I’ve stated time and again that describing new works using existing ones is lazy and reductive. But this book is impossible not to compare. So here we go. A western Shape of Water tale.
And if you’re thinking what? how? The west is dusty and arid and aquatic creatures need…well, aqua, then you’re absolutely right. It’s an undeniable fact and one the author inexplicably chooses not to address. At all. At no point during the 190 or so pages of this volume is it mentioned that the eponymous Charlie Fish, fished out and forced to live on land, needs or requires or might die without water. Go figure.
But then again, the author kind of gets away with that logistical snafu because the book is so good. I don’t even particularly like westerns and I can recognize the beauty within these pages, the easy-flowing, organic narrative style, the profoundly engaging characters, the almost-musicality of writing.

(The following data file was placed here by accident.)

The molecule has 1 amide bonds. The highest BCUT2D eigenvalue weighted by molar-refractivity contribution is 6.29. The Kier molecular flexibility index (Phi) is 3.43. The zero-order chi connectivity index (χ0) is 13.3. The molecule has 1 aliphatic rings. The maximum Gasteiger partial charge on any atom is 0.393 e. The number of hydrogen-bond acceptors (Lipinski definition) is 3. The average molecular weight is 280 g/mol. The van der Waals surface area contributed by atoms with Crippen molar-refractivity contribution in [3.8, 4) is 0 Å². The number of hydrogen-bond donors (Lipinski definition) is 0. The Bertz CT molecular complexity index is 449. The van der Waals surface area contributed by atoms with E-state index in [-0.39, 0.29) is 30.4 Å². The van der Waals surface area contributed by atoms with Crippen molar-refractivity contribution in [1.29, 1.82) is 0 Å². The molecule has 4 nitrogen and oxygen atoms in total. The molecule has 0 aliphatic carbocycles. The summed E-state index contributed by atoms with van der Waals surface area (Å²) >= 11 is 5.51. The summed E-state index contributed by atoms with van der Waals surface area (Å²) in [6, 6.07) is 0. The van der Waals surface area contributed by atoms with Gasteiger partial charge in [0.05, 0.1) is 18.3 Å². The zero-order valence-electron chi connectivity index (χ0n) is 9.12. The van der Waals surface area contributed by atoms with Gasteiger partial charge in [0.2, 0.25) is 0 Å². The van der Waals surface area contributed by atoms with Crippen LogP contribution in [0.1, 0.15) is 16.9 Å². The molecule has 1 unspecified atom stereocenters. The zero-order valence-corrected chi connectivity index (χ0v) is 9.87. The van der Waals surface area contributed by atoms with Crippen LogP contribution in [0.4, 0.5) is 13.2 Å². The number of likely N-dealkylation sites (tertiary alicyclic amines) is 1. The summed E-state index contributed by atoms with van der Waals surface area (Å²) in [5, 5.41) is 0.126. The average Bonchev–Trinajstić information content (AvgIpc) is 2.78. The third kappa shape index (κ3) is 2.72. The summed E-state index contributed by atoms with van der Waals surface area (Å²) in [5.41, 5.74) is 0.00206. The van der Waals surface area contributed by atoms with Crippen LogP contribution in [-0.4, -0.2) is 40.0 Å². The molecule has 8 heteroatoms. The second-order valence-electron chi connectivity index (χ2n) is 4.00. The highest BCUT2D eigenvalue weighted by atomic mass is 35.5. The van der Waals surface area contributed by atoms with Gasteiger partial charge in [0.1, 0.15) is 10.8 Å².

The story itself is very simple and straight-forward. In 1900 Galveston, Texas, a freshly cobbled-by-circumstance-together family (a widow, a lone man, two young orphan siblings–a seer and a gunslinger, and a sea creature) fights to survive a pair of scoundrels AND the most devastating natural disaster to hit US.
Their abode might not be high enough for the rising waters, but their moral ground is as elevated as K2, which in many ways doubles their work and the danger.
All in all, this book was an absolutely pleasure to read, one that went by quickly, delighting and entertaining throughout. Recommended. Thanks Netgalley.
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